Tuesday, March 5, 2013
Thoughts while bathing (the mayoral election in Los Angeles)
This morning as the water beat down on me in the shower, my mind ran to politics and conversations that I've had in the car with my sons. Just last night, as I maneuvered through godawful traffic with Oliver and Sophie, we heard the atrocious story of the black mayoral candidate in Mississippi who was brutally murdered in what sounded like the 2013 version of lynching, and when Oliver asked me what happened, I told him that perhaps someone extremely racist and/or homophobic didn't want him to run for mayor. Oliver asked me what homophobic meant, and I told him that it meant one is afraid of gay people. AFRAID? Oliver said, incredulous. Why? And I told him that some people thought gay people were bad or unnatural, even evil, and Oliver just didn't get it, so I told him that sometimes people are profoundly ignorant and might not even know a gay person and so were afraid of anything different, and he seemed to get that so we dropped it. As I shampooed my hair this morning, I thought about the mayoral race today in Los Angeles and whether or not I'll vote for a Republican for the second time (I believe I voted for Guiliani in New York City a thousand years ago) in my life. In doing only cursory research I find the mayoral candidate Kevin James sort of, kind of, interesting but only so because I'm tired of politics as usual. The fact that he's a libertarian does not excite me (I know it's simplistic, but I can't help but equate libertarians with Ayn Rand and that dreadful novel I read in my late teens, The Fountainhead, which even then, when I knew nothing about anything, made me feel as if my blood was draining from my body), but because he's fiscally conservative and socially liberal, my interest is piqued. Still, I probably don't know nothing from anything, and James makes all kinds of claims as politicians do, and they sound pretty good, but then there's the gathering for him that was held on Sunday that I didn't go to because I knew it would be a bunch of rich people from the neighborhood adjacent to mine whose politics I find smug when I'm feeling charitable, and I won't tell you what I think when I'm feeling like myself. I'm not sure I can vote for someone that they all support. Honestly. As the water ran down my body, I thought how there's a part of me that just doesn't care who the next mayor is, but by the time the water rounded my hip and streamed down my leg, I had jettisoned the cynicism and decided that if I'm going to live in a democracy I should vote for the person who best represents me, and that person probably isn't going to be a former attorney and right-wing radio shock jock -- is that what they're called? I don't know about this libertarian thing -- it sounds all sensible and logical but there's something about it that leaves me cold, and that thing is money. Or maybe it's government as Other, devoid of community. I think. Have ya'll read George Saunders' brilliant satire of libertarians from the New Yorker last fall? Here's the link. When I stepped out of the shower, I remembered my favorite line from the essay, words that evoke -- exactly -- the opposite of what voting in the Los Angeles mayoral election feels like. He wrote it as satire, but I'm feeling it for real, today.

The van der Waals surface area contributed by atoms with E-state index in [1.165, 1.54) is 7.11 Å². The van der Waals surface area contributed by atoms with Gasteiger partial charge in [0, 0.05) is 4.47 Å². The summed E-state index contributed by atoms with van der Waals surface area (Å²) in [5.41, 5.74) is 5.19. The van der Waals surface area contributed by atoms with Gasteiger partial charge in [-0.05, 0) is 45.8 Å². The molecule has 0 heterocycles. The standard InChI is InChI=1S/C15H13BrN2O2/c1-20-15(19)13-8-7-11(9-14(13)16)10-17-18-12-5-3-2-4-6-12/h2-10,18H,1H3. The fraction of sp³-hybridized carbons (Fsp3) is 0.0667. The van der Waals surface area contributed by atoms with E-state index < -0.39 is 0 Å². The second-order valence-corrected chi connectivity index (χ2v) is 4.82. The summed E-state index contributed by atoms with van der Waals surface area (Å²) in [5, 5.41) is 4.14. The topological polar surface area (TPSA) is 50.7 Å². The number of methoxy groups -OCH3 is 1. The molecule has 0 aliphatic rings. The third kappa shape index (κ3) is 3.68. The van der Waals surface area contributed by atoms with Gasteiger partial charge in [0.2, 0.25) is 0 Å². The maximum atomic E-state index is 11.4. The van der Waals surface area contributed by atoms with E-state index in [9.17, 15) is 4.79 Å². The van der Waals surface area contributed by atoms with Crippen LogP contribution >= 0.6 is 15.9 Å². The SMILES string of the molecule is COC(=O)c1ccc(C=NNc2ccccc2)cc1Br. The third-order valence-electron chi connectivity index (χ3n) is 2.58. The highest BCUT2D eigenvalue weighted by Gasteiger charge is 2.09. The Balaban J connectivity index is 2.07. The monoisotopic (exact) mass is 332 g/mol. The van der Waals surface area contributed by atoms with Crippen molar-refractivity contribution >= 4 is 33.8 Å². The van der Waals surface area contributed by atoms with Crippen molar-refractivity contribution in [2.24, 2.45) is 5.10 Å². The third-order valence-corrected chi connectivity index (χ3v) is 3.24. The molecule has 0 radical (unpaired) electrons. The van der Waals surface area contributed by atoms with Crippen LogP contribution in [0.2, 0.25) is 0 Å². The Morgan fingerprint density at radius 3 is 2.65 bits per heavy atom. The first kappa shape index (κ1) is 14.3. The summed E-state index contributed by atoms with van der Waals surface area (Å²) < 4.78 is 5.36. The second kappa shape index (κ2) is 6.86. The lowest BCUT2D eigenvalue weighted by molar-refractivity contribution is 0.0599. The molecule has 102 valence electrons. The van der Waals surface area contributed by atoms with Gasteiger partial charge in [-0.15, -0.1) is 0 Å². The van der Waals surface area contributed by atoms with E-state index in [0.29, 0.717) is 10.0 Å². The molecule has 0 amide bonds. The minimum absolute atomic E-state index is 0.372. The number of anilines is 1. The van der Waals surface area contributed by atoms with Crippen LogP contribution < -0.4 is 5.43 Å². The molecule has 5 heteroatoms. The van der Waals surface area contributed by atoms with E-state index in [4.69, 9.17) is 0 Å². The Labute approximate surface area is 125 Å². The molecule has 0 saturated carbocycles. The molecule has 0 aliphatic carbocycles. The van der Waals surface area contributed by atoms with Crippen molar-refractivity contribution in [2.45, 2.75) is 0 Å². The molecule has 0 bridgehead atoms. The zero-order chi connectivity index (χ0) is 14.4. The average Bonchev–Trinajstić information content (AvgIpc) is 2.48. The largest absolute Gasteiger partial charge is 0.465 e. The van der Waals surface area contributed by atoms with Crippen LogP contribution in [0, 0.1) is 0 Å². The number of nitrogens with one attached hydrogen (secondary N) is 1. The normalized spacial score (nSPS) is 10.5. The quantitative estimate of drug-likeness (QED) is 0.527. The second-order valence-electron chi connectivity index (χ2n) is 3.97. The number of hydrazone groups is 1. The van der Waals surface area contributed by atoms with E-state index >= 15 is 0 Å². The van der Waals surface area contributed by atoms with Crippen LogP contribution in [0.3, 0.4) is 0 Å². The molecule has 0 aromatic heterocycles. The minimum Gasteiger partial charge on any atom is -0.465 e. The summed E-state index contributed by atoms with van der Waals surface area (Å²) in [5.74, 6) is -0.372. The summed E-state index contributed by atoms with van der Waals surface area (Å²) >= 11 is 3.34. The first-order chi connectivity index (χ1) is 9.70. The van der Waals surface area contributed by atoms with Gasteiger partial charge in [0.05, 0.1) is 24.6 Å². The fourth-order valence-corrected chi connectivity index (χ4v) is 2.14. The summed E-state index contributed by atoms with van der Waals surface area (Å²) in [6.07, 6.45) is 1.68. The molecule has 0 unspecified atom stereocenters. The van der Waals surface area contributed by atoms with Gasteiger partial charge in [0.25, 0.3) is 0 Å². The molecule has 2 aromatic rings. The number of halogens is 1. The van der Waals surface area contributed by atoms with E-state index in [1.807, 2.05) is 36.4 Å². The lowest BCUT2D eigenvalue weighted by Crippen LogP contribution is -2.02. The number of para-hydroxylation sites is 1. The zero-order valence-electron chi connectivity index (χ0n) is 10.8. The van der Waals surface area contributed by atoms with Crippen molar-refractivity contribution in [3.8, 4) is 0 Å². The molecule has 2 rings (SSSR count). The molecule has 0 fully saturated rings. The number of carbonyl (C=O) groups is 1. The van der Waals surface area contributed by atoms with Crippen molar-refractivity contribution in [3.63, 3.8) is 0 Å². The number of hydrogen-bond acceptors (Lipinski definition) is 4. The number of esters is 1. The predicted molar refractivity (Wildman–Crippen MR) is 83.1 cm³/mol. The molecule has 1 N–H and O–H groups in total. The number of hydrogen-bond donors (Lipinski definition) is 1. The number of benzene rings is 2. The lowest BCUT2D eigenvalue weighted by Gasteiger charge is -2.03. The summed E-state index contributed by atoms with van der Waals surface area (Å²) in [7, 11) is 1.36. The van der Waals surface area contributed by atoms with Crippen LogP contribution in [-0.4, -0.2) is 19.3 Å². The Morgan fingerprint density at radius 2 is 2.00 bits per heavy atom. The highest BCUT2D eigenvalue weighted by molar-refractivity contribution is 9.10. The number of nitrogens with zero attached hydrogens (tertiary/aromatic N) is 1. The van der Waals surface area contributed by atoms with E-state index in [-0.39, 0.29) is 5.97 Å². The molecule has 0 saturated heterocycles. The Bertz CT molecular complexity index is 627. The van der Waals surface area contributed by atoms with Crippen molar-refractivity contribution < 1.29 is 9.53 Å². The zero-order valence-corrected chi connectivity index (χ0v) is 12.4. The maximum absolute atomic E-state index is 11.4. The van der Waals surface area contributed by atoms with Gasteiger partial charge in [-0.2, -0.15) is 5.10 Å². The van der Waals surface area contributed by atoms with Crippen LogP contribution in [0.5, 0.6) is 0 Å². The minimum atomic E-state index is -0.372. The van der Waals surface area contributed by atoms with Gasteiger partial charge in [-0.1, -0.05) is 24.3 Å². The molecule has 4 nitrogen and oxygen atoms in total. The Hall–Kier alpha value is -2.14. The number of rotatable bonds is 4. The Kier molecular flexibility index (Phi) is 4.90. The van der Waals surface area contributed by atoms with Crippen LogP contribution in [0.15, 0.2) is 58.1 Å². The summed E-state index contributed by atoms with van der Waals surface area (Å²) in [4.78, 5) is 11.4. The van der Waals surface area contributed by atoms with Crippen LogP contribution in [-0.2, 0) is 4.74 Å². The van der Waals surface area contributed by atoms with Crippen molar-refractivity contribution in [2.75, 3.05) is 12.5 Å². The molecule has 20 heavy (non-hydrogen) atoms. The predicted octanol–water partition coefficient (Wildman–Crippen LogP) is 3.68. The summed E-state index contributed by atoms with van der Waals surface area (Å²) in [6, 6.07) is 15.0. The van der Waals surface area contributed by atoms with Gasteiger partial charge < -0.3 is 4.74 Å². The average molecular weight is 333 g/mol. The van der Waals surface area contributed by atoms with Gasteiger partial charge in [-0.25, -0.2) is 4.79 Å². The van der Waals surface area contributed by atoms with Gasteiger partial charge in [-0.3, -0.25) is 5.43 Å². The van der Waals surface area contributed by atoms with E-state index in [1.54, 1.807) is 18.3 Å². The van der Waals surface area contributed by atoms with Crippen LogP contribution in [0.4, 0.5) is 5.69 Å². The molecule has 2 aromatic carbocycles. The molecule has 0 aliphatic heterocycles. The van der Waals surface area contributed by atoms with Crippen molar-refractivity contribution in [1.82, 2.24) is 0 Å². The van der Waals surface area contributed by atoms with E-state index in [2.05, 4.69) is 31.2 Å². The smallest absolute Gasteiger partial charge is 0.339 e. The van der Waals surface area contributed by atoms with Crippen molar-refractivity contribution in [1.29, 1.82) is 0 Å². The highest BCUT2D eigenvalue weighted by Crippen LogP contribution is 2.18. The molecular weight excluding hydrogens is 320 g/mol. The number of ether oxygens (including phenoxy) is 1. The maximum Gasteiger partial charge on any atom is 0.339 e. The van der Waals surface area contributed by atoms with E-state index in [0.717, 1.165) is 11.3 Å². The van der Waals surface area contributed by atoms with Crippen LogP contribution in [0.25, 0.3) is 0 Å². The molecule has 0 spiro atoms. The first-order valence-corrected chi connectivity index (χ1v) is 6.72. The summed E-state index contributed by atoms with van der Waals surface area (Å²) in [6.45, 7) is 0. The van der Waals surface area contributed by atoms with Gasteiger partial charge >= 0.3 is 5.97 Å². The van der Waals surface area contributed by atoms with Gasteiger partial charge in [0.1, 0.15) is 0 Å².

Some days we would stride about, feeling violently alive.